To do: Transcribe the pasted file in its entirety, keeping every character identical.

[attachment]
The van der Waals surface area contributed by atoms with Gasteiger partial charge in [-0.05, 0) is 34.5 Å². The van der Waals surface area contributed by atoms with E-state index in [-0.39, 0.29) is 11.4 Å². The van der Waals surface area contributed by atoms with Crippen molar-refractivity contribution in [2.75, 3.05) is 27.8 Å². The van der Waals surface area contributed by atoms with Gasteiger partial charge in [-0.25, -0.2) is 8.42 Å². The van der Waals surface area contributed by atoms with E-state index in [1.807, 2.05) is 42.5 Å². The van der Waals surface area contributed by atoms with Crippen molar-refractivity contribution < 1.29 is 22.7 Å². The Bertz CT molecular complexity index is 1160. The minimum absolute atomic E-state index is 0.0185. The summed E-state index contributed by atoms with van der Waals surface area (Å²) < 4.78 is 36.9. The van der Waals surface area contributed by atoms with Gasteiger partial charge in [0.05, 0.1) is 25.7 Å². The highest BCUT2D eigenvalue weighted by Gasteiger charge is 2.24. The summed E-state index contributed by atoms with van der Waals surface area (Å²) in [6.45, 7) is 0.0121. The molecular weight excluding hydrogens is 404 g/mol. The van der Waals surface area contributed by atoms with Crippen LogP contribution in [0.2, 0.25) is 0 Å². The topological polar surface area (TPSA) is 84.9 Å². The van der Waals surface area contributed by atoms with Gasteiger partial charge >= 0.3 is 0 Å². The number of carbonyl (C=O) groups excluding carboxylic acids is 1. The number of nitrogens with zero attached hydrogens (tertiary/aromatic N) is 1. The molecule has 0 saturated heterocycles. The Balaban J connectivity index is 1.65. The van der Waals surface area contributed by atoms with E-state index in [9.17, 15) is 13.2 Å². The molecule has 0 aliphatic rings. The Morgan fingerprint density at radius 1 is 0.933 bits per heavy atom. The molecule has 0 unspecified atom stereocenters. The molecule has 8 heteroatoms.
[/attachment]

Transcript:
The van der Waals surface area contributed by atoms with Gasteiger partial charge in [-0.05, 0) is 34.5 Å². The van der Waals surface area contributed by atoms with E-state index in [-0.39, 0.29) is 11.4 Å². The van der Waals surface area contributed by atoms with Crippen molar-refractivity contribution in [2.75, 3.05) is 27.8 Å². The van der Waals surface area contributed by atoms with Gasteiger partial charge in [-0.25, -0.2) is 8.42 Å². The van der Waals surface area contributed by atoms with E-state index in [1.807, 2.05) is 42.5 Å². The van der Waals surface area contributed by atoms with Crippen molar-refractivity contribution < 1.29 is 22.7 Å². The Bertz CT molecular complexity index is 1160. The minimum absolute atomic E-state index is 0.0185. The summed E-state index contributed by atoms with van der Waals surface area (Å²) < 4.78 is 36.9. The van der Waals surface area contributed by atoms with Gasteiger partial charge in [0.05, 0.1) is 25.7 Å². The highest BCUT2D eigenvalue weighted by Gasteiger charge is 2.24. The summed E-state index contributed by atoms with van der Waals surface area (Å²) in [6.45, 7) is 0.0121. The molecular weight excluding hydrogens is 404 g/mol. The van der Waals surface area contributed by atoms with Crippen LogP contribution in [0.2, 0.25) is 0 Å². The topological polar surface area (TPSA) is 84.9 Å². The van der Waals surface area contributed by atoms with Gasteiger partial charge >= 0.3 is 0 Å². The number of carbonyl (C=O) groups excluding carboxylic acids is 1. The number of nitrogens with zero attached hydrogens (tertiary/aromatic N) is 1. The molecule has 0 saturated heterocycles. The Balaban J connectivity index is 1.65. The van der Waals surface area contributed by atoms with E-state index in [9.17, 15) is 13.2 Å². The molecule has 0 aliphatic rings. The Morgan fingerprint density at radius 1 is 0.933 bits per heavy atom. The molecule has 0 unspecified atom stereocenters. The molecule has 8 heteroatoms.